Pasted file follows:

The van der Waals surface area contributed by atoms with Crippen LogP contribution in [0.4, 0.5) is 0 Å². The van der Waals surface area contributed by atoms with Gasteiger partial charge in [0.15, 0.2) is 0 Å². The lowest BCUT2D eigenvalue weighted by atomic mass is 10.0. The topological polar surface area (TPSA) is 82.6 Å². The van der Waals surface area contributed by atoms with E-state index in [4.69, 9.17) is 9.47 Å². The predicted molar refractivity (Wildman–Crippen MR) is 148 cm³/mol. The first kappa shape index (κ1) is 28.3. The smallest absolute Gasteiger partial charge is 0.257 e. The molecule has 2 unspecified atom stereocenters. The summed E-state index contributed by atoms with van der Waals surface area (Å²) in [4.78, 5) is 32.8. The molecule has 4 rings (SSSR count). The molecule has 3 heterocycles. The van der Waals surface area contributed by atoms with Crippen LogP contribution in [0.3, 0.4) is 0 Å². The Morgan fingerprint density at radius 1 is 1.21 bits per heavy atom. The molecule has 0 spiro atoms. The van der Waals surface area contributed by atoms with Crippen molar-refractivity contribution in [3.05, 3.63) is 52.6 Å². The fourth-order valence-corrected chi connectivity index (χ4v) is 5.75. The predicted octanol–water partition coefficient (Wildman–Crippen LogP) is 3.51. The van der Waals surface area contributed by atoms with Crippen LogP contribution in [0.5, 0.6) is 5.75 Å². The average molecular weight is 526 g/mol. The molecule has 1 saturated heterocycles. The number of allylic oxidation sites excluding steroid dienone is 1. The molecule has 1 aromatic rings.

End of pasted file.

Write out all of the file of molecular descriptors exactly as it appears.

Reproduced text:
The van der Waals surface area contributed by atoms with Crippen LogP contribution in [0.4, 0.5) is 0 Å². The van der Waals surface area contributed by atoms with Gasteiger partial charge in [0.15, 0.2) is 0 Å². The lowest BCUT2D eigenvalue weighted by atomic mass is 10.0. The topological polar surface area (TPSA) is 82.6 Å². The van der Waals surface area contributed by atoms with E-state index in [4.69, 9.17) is 9.47 Å². The predicted molar refractivity (Wildman–Crippen MR) is 148 cm³/mol. The first kappa shape index (κ1) is 28.3. The smallest absolute Gasteiger partial charge is 0.257 e. The molecule has 2 unspecified atom stereocenters. The summed E-state index contributed by atoms with van der Waals surface area (Å²) in [4.78, 5) is 32.8. The molecule has 4 rings (SSSR count). The molecule has 3 heterocycles. The van der Waals surface area contributed by atoms with Crippen LogP contribution in [0.3, 0.4) is 0 Å². The Morgan fingerprint density at radius 1 is 1.21 bits per heavy atom. The molecule has 0 spiro atoms. The van der Waals surface area contributed by atoms with Crippen molar-refractivity contribution in [3.05, 3.63) is 52.6 Å². The fourth-order valence-corrected chi connectivity index (χ4v) is 5.75. The predicted octanol–water partition coefficient (Wildman–Crippen LogP) is 3.51. The van der Waals surface area contributed by atoms with Crippen LogP contribution in [0.5, 0.6) is 5.75 Å². The average molecular weight is 526 g/mol. The molecule has 1 saturated heterocycles. The number of allylic oxidation sites excluding steroid dienone is 1. The molecule has 1 aromatic rings.